Anniversary Party

Also from Issue 71

  • 1975 Bright Green Coupe
  • 1984 Z51 Coupe
  • Best $12K Buys
  • Tale of Two C5 Z06s
  • Corvette Chassis History
  • 1965 Restomod
  • Racing: ALMS Wrap-up
  • History: Witton Special
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Anniversary Party 1
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Photo by Rick Soto
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The Z06’s lack of body roll and brake dive serve it well given the constant direction changes a gymkhana course demands. The incredible front-end bite generated by the sticky Michelins allowed us to turn into corners with astonishing speed. We were surprised at how well the Z06 put down its 470 lbs-ft of torque. The PTM system was clearly playing a big role in this, though it was far from overbearing. Still, we thought a touch more wheelspin would probably make us faster. Before coming up to the starting line, we switched PTM to its #3 setting. (The #2 setting disables the yaw control and allows for even more wheelspin, while the #1 mode provides only mild traction control.) We also decided to leave our braking even later at the end of the straightaway.

The flag waved and it was time to get busy. With the tires still warm from our previous run, the Corvette clawed at the tarmac with even more conviction, allowing us to ramp up the pace. Through a long 180-degree corner, we could really feel the g forces build and were glad for the new seats’ extra support, however minimal it may be. We were also happy to have some electronic assistance at the exit of this turn as we launched onto the straight and started to drift sideways. PTM corrected the slide with an uncannily deft touch, allowing us to maintain our exit speed. (This bit of electronic wizardry would really have boggled Louis Chevrolet’s mind.) We kept our foot in third a bit longer and got on the brakes as late as we dared. Now that the tires were fully up to temperature, the grip they offered under braking was simply phenomenal. Again, we wished we had waited longer to get on the binders. A few corners later, the run was over.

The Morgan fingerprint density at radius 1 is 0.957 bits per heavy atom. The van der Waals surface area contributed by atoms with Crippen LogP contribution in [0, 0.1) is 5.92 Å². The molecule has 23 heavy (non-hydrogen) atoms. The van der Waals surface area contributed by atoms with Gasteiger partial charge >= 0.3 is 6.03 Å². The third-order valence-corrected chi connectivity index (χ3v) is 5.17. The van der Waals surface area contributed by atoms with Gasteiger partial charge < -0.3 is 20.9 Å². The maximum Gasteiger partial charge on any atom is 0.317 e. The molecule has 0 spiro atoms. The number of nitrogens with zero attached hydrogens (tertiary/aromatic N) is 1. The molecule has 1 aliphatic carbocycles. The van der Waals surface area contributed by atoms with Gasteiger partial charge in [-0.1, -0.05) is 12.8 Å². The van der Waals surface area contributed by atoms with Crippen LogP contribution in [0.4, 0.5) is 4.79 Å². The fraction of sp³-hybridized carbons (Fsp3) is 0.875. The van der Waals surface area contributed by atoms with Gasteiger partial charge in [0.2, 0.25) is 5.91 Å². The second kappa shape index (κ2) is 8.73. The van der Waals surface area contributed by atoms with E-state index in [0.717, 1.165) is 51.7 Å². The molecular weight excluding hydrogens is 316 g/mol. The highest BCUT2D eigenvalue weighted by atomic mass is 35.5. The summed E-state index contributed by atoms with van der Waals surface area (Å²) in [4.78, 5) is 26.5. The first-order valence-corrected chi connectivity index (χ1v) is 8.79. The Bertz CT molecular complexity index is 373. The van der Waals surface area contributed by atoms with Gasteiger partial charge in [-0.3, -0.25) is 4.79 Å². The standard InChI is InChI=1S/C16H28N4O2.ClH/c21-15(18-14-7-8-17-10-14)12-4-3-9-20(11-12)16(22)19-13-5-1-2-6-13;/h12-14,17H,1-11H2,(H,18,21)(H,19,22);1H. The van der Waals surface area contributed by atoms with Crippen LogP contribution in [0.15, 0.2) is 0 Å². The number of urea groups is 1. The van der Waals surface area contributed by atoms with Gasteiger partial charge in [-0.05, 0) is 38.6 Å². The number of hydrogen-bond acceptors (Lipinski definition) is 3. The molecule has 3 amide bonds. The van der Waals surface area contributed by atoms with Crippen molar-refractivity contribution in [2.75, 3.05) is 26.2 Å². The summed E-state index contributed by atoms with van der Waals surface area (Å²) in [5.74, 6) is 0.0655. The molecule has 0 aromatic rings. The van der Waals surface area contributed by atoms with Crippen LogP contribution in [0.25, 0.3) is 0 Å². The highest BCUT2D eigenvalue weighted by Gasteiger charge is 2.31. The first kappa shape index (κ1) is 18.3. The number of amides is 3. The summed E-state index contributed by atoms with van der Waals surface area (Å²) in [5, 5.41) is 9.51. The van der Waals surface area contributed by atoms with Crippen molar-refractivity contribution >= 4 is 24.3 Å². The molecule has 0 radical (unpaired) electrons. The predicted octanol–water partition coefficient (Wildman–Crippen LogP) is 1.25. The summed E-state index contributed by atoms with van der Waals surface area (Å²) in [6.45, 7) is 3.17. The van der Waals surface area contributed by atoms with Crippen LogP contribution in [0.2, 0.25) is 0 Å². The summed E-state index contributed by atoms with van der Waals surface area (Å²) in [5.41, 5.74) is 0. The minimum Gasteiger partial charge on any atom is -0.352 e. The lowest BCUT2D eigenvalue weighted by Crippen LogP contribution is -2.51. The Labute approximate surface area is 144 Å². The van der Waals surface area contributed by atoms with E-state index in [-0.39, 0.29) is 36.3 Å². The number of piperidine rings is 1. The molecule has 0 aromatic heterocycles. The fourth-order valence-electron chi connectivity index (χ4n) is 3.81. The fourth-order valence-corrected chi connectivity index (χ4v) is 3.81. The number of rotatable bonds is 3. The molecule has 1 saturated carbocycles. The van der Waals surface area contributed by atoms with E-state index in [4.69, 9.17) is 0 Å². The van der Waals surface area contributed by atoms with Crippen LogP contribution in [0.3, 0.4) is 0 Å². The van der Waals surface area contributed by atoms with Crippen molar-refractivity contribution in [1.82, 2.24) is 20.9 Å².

We’d cut our time by two seconds. Though we were satisfied by this accomplishment, we have to admit it was mighty hard not to go for another run. With our minds literally racing with ideas about how to lower our time—more speed through the slalom, switching PTM to its #2 setting, use Launch Control at the start—we drove straight into the paddock area and parked the Corvette, consoling ourselves in the knowledge that we’d accomplished what we set out to do. Plus, our last day with the Z06 was far from over. We still needed to drive to LAX and drop it off, and a fellow autocrosser had given us the killer coastal route to get there.

AFTER ABOUT HALF AN HOUR ON THE 101 FREEWAY, we arrived at the Kanan Road exit. Rising and falling like a giant roller-coaster, this serpentine ribbon of asphalt would deliver us to the Pacific Coast Highway. The Z06 seemed much happier with this habitat than the autocross course, a tiger freed from its cage. We were able to wind out the gloriously free-revving LS7 in third gear and much of fourth before braking for some of Kanan Road’s sweeping bends. The sticky tires and heroic brakes gave us loads of confidence, and we were comforted in knowing that PTM had our backs. Though we weren’t getting anywhere near the car’s limits, we were having huge fun. The Z07-equipped Corvette’s added performance can be enjoyed on the road, and doing so took our breath away.

Just like with our autocross runs, our canyon charge was over all too quickly. We soon found ourselves on PCH, stuck behind a long line of cars creeping along at 45 mph. But the Pacific Ocean, dazzling in the bright sunlight, soon came into view—as did an assortment of cool cars, including a vintage Camaro SS convertible. Suddenly, it seemed as if we had driven into a picture postcard, so surrealistically perfect was the scene. We wouldn’t have been surprised if Louis Chevrolet had magically appeared in the passenger seat—though he would have preferred to be behind the wheel.